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Countries split over ability to comply with EU animal rules

Czech Republic says compliance ‘not possible’, while Hungary and Poland point to improvements

The Czech Republic has said that EU rules around oversight of animal experiments are impossible to implement, after the European Commission identified shortcomings in its inspections of research facilities.

However, the majority of member states are following the rules. Meanwhile Hungary, which was also found wanting, has said it is taking steps to demonstrate compliance.

Under EU law, one-third of animal research establishments should be inspected per year and “an appropriate portion” of inspections should come without warning.

But according to a 6 February report from the Commission, the Czech Republic, Cyprus, Malta, Poland and Portugal reported carrying out no unannounced inspections whatsoever from 2013 to 2017. Hungary reportedly inspected fewer than one-third of user establishments in each of those years.

A spokesperson for the Czech ministry of agriculture told Research Professional News that, “Unannounced inspections are not possible because of the (closed and strict) character of work at scientific workplaces regarding safety and observing hygiene.”

They also said inspections had to be flagged in advance, as “during the inspection a person must be present appointed by the statutory body of the breeder, supplier or user of experimental animals”.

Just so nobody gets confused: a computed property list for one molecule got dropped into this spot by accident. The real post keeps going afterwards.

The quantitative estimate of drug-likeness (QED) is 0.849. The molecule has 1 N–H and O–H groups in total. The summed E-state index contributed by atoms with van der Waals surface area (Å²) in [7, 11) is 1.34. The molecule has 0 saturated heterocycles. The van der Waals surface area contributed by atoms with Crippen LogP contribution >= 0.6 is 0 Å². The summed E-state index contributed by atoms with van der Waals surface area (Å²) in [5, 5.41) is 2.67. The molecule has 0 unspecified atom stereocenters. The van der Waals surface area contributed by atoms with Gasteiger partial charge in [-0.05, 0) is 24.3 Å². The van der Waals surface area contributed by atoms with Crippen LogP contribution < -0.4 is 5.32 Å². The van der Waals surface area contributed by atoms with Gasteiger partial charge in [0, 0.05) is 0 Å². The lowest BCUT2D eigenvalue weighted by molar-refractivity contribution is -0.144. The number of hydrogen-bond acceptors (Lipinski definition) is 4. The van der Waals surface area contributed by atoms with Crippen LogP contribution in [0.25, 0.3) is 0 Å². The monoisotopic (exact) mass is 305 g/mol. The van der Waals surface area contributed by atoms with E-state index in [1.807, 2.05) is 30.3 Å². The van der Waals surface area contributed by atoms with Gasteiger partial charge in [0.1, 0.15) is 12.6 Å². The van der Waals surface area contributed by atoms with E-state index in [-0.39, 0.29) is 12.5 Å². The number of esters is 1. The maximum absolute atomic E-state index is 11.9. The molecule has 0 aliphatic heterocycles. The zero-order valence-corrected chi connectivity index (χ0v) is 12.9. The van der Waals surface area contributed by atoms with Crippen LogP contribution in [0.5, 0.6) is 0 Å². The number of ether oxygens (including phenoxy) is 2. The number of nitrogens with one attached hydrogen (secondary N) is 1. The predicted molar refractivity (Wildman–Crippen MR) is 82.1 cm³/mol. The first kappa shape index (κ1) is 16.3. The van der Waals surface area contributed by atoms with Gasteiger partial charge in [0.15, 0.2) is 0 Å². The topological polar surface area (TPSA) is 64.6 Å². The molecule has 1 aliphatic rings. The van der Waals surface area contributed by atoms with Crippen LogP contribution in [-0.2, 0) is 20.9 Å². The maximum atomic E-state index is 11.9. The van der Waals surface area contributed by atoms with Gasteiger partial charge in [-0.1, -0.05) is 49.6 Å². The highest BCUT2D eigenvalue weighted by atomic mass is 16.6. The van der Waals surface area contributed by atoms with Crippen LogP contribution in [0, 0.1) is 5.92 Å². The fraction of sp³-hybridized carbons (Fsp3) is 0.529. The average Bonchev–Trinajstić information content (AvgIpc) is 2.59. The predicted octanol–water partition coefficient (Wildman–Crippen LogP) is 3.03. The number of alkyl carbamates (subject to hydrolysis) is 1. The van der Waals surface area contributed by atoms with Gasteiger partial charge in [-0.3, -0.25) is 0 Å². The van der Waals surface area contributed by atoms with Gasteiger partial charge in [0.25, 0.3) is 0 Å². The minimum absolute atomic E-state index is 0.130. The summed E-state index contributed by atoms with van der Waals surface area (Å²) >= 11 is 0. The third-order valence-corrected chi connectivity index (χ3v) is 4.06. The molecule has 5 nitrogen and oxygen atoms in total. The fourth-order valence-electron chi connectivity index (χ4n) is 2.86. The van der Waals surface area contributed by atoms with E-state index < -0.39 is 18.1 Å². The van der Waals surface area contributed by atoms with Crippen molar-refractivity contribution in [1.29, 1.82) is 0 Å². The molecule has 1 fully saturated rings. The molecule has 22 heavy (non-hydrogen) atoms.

The data in the report show that most member states have no such problems. On average in 2017, 40 per cent of inspections carried out across the EU were performed with no prior warning. In some years 100 per cent of inspections were unannounced in Croatia, Estonia and Lithuania.

A spokesperson for the Hungarian government said that the ministry of agriculture found the Commission report “concerning” and that it had started looking into the matter.

“Statistically the number of investigations carried out by our competent authority indeed seems to be under the obligatory one-third of user establishments,” they admitted. But they suggested that this was because the number of establishments approved to conduct experiments was different to the number actually performing them, and that the rules would only apply to the latter.

They added that, nevertheless, “It was decided to carry out the appropriate measures in favour of meeting the statistical criteria in the future. The welfare of laboratory animals is an important issue and the ministry of agriculture will do its utmost to improve official controls in this area.”

A spokesperson for the Polish government said that the country introduced the EU laws in 2015, so was exempted from reporting in 2013-14. They said that in 2015 inspections mostly took place in accordance with previous rules.

In 2016-17, Poland’s General Veterinary Inspectorate did not provide the science ministry with data on unannounced inspections, the spokesperson said. Data were provided for the first time in 2018, they said, when 42 per cent of 77 inspections of facilities that use animals in research were carried out without warning.

The governments of Cyprus, Malta and Portugal did not respond to requests for comment.